Three up days on Wall Street with the likes of Boeing up 86%, Home Depot 27% higher and oil company Chevron up 17%. The Dow was up over 6% and 18.5% for the week, which hasn’t been seen since the 1930s. This has to show the impact of a US$2 trillion stimulus package to offset the impact of the Coronavirus containment policy costs.
Did I say costs? Yep! Try 3,283,000 jobless claims in the US in one week! During the GFC, the biggest number of people out of work and looking for welfare was 695,000. And it wound up being double economists’ expectations!
Some forecasts say 15-20 million Americans could end up unemployed but Donald Trump wants churches filled by Easter! And that won’t happen if workers aren’t ready to head back to work.
But this just demonstrates how different this economic kick-in-the-guts is and it screams out to me that if the lockdowns worldwide can be shorter than expected, then this bear market might be a short one.
“Using the S&P 500 Index as a measure, there have been 16 bear markets since 1926, averaging once every six years,” writes Dana Aspach from the balance.com. They last an average of 22 months, and the market loses an average of 39%.
If you look at the bear markets since World War II, the average time was 14 months and the loss was 33% but the GFC took the S&P 500 down a whopping 56.8%.
We fell about 50%.
Speaking on the US Today programme overnight, the central bank boss, Fed chairman, Jerome Powell, suggested that his team are supplying money to the economy so that the rebound, “when it does come, is as vigorous as possible.”
However, these are averages and there can be shorter ones. And history shows that the faster an index enters into a bear market, the shorter they tend to be.
“For the S&P 500, there have been 23 corrections since 1945 and 12 bear markets, not including the current near-bear market,” said Sam Stovall, chief investment strategist for CFRA. “That works out to corrections becoming bear markets a little less than 35% of the time.”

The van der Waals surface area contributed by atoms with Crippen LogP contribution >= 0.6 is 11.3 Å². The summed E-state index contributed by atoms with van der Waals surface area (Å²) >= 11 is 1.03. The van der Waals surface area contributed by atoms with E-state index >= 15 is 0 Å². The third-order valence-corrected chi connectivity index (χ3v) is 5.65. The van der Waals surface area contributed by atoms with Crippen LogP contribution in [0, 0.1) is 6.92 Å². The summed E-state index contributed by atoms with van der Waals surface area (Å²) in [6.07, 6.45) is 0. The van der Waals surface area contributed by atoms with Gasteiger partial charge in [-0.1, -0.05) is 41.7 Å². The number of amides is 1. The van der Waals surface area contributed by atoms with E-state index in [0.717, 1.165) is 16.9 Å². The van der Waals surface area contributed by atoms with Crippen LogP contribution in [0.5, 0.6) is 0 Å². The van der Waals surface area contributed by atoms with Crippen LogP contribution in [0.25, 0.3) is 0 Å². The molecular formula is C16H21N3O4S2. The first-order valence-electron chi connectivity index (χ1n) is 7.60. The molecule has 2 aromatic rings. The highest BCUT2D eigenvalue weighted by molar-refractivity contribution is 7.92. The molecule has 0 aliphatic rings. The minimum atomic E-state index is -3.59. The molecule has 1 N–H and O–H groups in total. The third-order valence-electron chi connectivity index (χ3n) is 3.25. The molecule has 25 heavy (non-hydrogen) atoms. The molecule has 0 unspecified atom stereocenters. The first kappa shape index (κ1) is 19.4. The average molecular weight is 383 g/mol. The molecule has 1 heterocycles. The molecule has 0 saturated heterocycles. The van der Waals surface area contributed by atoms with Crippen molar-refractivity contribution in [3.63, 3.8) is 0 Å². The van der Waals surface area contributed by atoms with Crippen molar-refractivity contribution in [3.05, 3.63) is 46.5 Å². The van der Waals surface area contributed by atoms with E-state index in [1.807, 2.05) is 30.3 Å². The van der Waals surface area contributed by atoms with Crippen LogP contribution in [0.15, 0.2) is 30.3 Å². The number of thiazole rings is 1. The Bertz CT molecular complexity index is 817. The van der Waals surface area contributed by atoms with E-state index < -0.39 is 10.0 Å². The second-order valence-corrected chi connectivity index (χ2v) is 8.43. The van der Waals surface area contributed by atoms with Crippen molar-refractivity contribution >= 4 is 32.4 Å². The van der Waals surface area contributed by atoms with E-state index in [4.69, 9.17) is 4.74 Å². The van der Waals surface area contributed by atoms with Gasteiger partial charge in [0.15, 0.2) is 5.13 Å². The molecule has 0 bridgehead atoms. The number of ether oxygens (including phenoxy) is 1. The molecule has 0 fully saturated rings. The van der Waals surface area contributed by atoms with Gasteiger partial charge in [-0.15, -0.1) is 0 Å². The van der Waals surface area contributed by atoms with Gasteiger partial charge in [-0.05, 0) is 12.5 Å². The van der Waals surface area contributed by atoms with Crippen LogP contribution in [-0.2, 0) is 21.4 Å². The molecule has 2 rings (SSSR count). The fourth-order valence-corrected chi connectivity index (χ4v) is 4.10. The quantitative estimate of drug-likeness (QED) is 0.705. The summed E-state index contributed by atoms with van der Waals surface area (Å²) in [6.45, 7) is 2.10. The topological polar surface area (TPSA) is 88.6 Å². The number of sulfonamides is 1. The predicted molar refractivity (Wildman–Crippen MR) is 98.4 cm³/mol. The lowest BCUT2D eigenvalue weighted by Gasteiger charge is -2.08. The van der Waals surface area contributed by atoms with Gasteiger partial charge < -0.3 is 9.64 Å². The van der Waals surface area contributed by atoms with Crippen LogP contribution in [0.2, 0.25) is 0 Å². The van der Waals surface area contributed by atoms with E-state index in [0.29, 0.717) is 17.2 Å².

I interviewed Sam for my old Sky Business programme, when we took the show to Wall Street a few years back. He says the current bear market was the “the fastest drop of 20% by the index on record.”
So I’m hoping that this crazy Coronavirus crash ends up breaking the record for the shortest bear market ever but this can only rest on the critical numbers on the spread of the virus, with its infection and tragic death rates.
What are my qualifications to forecast, or more correctly, guess this? Zero! That said, my training has helped me source reliable experts in their field. But when it comes to pandemics, inconsistent public policy responses and the overall unhelpfulness of independent people (which Bondi Beach demonstrated yesterday), predicting how long the virus will stifle economies is very hard.
So will the virus numbers help the best-case scenario happen, where we and the Yanks are shut down for two more weeks and then we go back to work after Easter?
That’s probably too optimistic but a two-week shutdown could have a huge impact on our fight against the Coronavirus.
On the other hand, if we don’t see some notable improving trends with the virus numbers in Europe and the USA in particular, this stock market rebound could evaporate in a heartbeat!
Legendary US investor, Paul Tudor Jones, told CNBC that the US Government and the Fed have dropped a “nuclear bomb” on the virus’s negative economic implications. And this explains the comeback in US stocks. Why was it so big?
Well, we face something unusual. You might call it a government-mandated recession to try and kill that natural disaster called the Coronavirus. We economists call this kind of kick-in-the-guts for an economy an exogenous shock. It’s come out of the blue and some call it a black swan event.
To KO the threat, you need a ‘shock and awe’ government and central bank response. And if the virus numbers become less scary, the stock market will keep rising. If they don’t, we could see a much longer-than-wanted bear market.
If you like people in jobs and rising stock prices, pray that the Coronavirus threat is KO’d ASAP.
I said yesterday that Chris Joye of Coolabah Capital Investments has his money market research team monitoring the global virus data and said, cautiously, that improvements might be three weeks away.
Let’s hope to heaven his cautious forecasting is on the money.